Financing will become a problem if the premier does not declare it a disaster area, according to Cor Janse van Vuuren, president of Agri North West. “At the moment, farmers won’t be able to pay production debt of about R300 million, which is owed to Senwes, NWK and Suidwes. An additional R1,5 billion will be needed to fund the coming season’s production loans, as farmers have already used their reserve funding to plant the past season,” he said.
Kosie van Zyl, disaster advisor to Agri SA, said the financial impact of the drought was estimated at about R2 billion. “Crop damage of between 40% and 50% has been recorded,” he added. Janse van Vuuren said the organisation had made five appointments to discuss the issue with Modise, and each time the meeting had been cancelled at the last minute. “We are waiting anxiously for her to sign the documents to declare the area a drought disaster area.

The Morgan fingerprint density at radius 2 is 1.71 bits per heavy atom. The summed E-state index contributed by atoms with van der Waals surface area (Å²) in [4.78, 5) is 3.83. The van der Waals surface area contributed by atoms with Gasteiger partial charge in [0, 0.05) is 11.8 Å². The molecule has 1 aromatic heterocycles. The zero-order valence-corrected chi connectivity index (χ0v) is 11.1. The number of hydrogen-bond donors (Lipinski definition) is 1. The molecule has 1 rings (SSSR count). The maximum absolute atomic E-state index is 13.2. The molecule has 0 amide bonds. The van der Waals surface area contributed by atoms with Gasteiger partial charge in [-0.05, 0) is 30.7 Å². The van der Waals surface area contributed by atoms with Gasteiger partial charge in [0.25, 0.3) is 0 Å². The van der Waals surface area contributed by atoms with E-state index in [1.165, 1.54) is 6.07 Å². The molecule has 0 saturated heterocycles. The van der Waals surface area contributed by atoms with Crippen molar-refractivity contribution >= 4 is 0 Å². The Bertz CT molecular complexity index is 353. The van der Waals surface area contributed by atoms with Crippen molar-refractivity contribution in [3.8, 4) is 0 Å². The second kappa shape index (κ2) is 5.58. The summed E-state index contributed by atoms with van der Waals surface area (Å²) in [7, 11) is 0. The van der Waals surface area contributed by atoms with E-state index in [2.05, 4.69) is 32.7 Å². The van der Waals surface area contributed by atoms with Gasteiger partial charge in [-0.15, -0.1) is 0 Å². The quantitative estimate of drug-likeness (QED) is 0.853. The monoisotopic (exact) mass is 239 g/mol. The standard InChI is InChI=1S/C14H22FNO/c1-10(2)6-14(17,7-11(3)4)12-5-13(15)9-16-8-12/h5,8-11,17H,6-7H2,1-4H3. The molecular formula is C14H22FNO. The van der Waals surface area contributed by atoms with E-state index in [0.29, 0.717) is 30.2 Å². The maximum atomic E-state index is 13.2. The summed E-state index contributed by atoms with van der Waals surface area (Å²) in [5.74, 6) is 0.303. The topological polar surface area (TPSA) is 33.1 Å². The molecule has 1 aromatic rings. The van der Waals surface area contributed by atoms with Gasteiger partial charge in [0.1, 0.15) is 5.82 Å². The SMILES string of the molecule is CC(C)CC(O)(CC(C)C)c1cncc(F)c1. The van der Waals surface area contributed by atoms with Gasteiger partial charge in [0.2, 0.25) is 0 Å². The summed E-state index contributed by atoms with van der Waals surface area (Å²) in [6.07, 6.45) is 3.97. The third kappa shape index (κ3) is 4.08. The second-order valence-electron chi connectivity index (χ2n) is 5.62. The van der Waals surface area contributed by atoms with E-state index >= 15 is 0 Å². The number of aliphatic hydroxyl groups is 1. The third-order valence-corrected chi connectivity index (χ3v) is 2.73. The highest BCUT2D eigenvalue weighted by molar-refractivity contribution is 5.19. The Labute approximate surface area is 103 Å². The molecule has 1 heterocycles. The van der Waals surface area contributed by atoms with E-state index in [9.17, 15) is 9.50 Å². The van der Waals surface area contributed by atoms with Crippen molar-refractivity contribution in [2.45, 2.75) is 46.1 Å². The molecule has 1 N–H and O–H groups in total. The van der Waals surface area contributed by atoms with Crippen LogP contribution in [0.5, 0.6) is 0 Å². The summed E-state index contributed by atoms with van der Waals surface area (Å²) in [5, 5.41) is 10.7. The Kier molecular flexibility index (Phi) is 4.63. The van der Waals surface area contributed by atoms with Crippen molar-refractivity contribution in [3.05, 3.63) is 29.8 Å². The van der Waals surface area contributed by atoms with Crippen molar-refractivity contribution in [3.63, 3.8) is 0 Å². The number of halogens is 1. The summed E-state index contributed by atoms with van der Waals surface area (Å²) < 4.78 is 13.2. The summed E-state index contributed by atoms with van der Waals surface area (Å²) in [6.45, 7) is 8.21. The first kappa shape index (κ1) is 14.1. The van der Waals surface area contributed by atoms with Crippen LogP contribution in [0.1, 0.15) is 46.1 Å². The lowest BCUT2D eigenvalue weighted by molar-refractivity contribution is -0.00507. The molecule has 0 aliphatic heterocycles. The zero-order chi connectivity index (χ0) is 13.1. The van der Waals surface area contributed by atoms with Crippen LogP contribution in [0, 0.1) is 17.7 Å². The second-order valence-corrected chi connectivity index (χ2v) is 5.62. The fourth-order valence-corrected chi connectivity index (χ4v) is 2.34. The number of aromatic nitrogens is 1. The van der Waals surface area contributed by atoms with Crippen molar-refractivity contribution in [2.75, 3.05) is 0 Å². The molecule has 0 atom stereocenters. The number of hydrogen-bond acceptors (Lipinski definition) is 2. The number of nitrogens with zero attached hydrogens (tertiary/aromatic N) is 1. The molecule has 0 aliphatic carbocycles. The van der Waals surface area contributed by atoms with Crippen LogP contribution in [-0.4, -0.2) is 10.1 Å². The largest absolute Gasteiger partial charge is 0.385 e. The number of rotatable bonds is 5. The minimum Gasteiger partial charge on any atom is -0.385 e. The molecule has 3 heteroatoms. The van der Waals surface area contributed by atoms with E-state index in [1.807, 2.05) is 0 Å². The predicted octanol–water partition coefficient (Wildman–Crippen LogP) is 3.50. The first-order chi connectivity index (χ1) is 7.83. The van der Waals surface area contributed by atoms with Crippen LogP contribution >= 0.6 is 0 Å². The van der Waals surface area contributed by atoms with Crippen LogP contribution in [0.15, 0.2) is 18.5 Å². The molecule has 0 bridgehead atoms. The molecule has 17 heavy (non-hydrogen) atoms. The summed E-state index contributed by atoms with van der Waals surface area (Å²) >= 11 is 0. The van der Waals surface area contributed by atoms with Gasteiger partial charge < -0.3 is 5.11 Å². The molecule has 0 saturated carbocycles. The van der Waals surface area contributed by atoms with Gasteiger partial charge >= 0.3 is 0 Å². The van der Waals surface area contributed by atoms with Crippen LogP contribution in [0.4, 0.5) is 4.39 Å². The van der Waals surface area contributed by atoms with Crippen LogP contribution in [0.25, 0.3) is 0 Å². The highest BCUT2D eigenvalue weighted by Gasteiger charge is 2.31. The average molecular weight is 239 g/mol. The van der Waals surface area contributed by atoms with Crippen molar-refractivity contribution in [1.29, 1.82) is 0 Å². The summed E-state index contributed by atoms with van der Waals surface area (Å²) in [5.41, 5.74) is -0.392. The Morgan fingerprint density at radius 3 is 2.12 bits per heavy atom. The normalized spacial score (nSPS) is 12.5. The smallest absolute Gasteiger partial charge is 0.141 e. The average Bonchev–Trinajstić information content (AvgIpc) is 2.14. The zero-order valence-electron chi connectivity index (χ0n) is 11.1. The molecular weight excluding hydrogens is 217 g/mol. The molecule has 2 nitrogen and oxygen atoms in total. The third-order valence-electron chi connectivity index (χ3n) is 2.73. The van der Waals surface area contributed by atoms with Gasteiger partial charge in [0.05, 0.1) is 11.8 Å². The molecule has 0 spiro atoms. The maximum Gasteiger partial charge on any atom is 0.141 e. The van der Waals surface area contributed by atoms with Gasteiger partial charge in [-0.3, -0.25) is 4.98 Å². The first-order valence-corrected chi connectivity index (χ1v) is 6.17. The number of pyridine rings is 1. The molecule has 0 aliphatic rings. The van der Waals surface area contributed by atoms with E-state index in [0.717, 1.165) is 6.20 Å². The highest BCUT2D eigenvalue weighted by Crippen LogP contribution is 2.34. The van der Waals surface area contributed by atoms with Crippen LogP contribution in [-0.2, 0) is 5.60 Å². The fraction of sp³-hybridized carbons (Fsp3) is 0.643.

“Farmers need the financial support and are currently placing all their property at risk by using it as collateral for the next crop. Yes, they do it for profit, but they are also doing it for the country’s food security.” Agri SA, Agri North West, Afasa and Senwes met with senior officials of Land Bank last month to discuss the possibility of lowering the interest rates on production loans for drought- stricken farms, with the help of the Industrial Development Corporation.
“We are also trying to secure longer terms of repayment as farmers will need years to recover from this drought,” said Janse van Vuuren. Meanwhile, Tina Joemat-Pettersson, minister of agriculture, fishery and forestry, has announced that R200 million would be made available to assist farmers in the North West. However it is not yet clear when farmers would be able to access these funds.
* Farmer’s Weekly was unable to reach advocate Okgabile Dibetso-Bodibe, chief state law advisor to the premier, at the time of being published.